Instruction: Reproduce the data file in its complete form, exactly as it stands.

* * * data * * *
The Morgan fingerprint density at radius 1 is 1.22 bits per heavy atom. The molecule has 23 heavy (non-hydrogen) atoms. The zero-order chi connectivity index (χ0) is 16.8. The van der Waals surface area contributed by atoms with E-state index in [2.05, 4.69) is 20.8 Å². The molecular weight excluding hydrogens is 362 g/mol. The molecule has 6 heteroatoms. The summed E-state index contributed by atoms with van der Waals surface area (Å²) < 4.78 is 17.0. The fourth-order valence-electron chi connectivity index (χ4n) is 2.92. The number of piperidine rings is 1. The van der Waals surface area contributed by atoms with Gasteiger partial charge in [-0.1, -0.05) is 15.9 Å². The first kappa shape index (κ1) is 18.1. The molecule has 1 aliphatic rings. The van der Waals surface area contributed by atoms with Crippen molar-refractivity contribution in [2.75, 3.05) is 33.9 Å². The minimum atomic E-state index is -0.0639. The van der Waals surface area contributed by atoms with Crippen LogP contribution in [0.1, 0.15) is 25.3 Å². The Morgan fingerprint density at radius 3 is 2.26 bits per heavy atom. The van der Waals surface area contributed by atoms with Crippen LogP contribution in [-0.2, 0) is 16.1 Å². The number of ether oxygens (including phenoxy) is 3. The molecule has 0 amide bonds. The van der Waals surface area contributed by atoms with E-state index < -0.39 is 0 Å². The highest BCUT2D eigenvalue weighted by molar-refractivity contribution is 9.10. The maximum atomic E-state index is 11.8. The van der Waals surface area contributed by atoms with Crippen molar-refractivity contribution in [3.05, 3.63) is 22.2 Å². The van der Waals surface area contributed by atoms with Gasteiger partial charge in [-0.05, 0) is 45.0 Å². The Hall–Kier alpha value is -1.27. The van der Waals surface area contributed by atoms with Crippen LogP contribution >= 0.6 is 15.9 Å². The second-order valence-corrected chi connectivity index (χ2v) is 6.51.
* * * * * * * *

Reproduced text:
The Morgan fingerprint density at radius 1 is 1.22 bits per heavy atom. The molecule has 23 heavy (non-hydrogen) atoms. The zero-order chi connectivity index (χ0) is 16.8. The van der Waals surface area contributed by atoms with E-state index in [2.05, 4.69) is 20.8 Å². The molecular weight excluding hydrogens is 362 g/mol. The molecule has 6 heteroatoms. The summed E-state index contributed by atoms with van der Waals surface area (Å²) < 4.78 is 17.0. The fourth-order valence-electron chi connectivity index (χ4n) is 2.92. The number of piperidine rings is 1. The van der Waals surface area contributed by atoms with Gasteiger partial charge in [-0.1, -0.05) is 15.9 Å². The first kappa shape index (κ1) is 18.1. The molecule has 1 aliphatic rings. The van der Waals surface area contributed by atoms with Crippen molar-refractivity contribution in [2.75, 3.05) is 33.9 Å². The minimum atomic E-state index is -0.0639. The van der Waals surface area contributed by atoms with Crippen LogP contribution in [0.1, 0.15) is 25.3 Å². The Morgan fingerprint density at radius 3 is 2.26 bits per heavy atom. The van der Waals surface area contributed by atoms with Crippen LogP contribution in [-0.2, 0) is 16.1 Å². The number of ether oxygens (including phenoxy) is 3. The molecule has 0 amide bonds. The van der Waals surface area contributed by atoms with E-state index < -0.39 is 0 Å². The highest BCUT2D eigenvalue weighted by molar-refractivity contribution is 9.10. The maximum atomic E-state index is 11.8. The van der Waals surface area contributed by atoms with Crippen molar-refractivity contribution in [3.05, 3.63) is 22.2 Å². The van der Waals surface area contributed by atoms with Gasteiger partial charge in [-0.05, 0) is 45.0 Å². The Hall–Kier alpha value is -1.27. The van der Waals surface area contributed by atoms with Crippen LogP contribution >= 0.6 is 15.9 Å². The second-order valence-corrected chi connectivity index (χ2v) is 6.51.